Heading into the 27th Conference of the Parties to the United Nations Framework Convention on Climate Change (COP27) in November in Sharm El-Sheikh, Egypt, the United States is on track to meet its climate commitments toward the goal of limiting global warming to 1.5 degrees Celsius.
“Glasgow was just the kickoff for a decade of ambition, action, and innovation. And we look toward COP27,” said President Biden at the Major Economies Forum on Energy and Climate in June. “We have to dedicate ourselves, as we look forward to it, to delivering on existing goals and undertaking additional efforts to boost our progress.”
In the past year, the United States upheld its COP26 climate commitments in important ways.
Tackling the climate crisis at home
The United States government passed the largest climate legislation in its history in 2022.
The Inflation Reduction Act (IRA) will help U.S. carbon emissions drop by 40% by 2030 and reach net-zero emissions by 2050. The law positions the United States to meet Biden’s goal of cutting greenhouse gas emissions in half — about 1 metric gigaton annually — by 2030 and reaching net zero emissions by 2050.
This will be thanks in large part to a $369 billion investment, which will help the U.S. private sector install 950 million solar panels, 120,000 wind turbines and 2,300 grid-scale battery plants.
The IRA also includes ambitious action to accelerate deployment of zero-emissions vehicles, support decarbonization of buildings and industry, and tackle emissions of methane, a powerful greenhouse gas.
Biden signed the instrument of ratification of the Kigali Amendment to the Montreal Protocol on Substances that Deplete the Ozone Layer on October 26. The Kigali Amendment calls for a reduction in the consumption and production of hydrofluorocarbons, which are greenhouse gases. Implementing the amendment worldwide will prevent as much as half a degree Celsius of warming by the end of the century, says the U.S. Department of State.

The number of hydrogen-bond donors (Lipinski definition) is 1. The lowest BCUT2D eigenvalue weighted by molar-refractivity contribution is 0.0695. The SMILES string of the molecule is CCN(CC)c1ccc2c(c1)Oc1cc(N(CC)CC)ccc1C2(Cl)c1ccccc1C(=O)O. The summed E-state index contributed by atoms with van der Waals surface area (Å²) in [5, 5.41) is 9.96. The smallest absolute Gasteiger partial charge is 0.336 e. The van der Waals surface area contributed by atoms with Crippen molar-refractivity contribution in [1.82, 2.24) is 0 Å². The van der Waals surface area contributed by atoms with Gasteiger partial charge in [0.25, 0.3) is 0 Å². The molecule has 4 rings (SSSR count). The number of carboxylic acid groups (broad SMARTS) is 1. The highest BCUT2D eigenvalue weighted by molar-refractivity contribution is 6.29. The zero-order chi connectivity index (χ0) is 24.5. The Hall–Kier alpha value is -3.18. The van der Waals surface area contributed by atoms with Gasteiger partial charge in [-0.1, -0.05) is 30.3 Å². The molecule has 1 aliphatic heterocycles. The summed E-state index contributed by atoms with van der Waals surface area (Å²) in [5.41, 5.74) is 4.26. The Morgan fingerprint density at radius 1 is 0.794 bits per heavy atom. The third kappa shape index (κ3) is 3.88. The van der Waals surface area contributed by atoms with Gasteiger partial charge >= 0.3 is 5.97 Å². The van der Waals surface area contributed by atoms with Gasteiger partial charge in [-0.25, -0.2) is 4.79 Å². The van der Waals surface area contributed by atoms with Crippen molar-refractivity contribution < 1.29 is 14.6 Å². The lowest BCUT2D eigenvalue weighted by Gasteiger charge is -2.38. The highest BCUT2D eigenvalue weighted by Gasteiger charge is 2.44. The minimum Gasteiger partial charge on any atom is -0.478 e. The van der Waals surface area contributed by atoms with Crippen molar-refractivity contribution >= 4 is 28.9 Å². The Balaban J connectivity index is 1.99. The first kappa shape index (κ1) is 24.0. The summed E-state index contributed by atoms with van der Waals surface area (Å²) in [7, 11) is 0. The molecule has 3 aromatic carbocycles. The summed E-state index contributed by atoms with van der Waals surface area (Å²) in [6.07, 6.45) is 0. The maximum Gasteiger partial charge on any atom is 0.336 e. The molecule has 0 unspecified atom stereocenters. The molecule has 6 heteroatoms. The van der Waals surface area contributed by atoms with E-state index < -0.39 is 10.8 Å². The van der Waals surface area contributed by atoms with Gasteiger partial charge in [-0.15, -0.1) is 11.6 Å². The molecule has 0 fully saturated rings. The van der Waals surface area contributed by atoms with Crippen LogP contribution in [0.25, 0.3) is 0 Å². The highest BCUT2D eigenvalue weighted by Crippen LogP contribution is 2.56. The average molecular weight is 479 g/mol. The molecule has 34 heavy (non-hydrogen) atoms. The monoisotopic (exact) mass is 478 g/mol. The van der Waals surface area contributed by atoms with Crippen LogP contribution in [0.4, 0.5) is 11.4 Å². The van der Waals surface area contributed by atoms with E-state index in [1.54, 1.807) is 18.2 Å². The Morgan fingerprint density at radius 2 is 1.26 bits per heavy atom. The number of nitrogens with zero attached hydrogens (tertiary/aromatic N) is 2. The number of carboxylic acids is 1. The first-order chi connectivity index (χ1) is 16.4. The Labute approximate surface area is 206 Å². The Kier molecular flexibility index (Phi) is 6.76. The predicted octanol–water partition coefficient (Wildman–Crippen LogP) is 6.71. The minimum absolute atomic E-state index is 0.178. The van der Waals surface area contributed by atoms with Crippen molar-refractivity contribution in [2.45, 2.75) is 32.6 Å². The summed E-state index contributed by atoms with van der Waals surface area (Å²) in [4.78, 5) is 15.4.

Ratifying the amendment supports 33,000 new U.S. manufacturing jobs and generates $12.5 billion in new investments in the U.S. economy over the next decade, as U.S. manufacturers create green hydrofluorocarbon alternatives.
Helping countries around the world
Additionally, Biden has continued to work with the U.S. Congress on his President’s Emergency Plan for Adaptation and Resilience (PREPARE), which he announced at COP26.
PREPARE is a whole-of-government effort to help more than half a billion people in developing countries adapt to the impact of climate change by 2030 and is coordinated jointly by the State Department and the U.S. Agency for International Development. In September, the White House released the PREPARE Action Plan (PDF, 417KB), which details priorities and lines of effort that 19 federal agencies are taking to implement PREPARE.
With a special focus on Africa, the State Department is working with partners to put early-warning and climate information into people’s hands to make their communities more resilient. The State Department is also helping countries and communities to “climate-proof” their infrastructure, water, health and food systems.
At COP26, the United States and the European Union launched the Global Methane Pledge to reduce 2020 levels of anthropogenic methane emissions at least 30% by 2030. The United States is also leading the effort to reduce emissions of methane — a greenhouse gas over 80 times more potent than CO2. This is the fastest way to lower global temperatures and is essential to limiting warming to 1.5 degrees Celsius, the State Department said.
Other recent U.S.-led initiatives and partnerships include:
- The Green Shipping Challenge, led in partnership with Norway, calling on countries, ports and private companies to announce new efforts that will help place the shipping sector on a path to align with the 1.5-degree goal.
- First Movers Coalition, a new platform for companies to create early markets for innovative clean energy technologies that are key for tackling the climate crisis.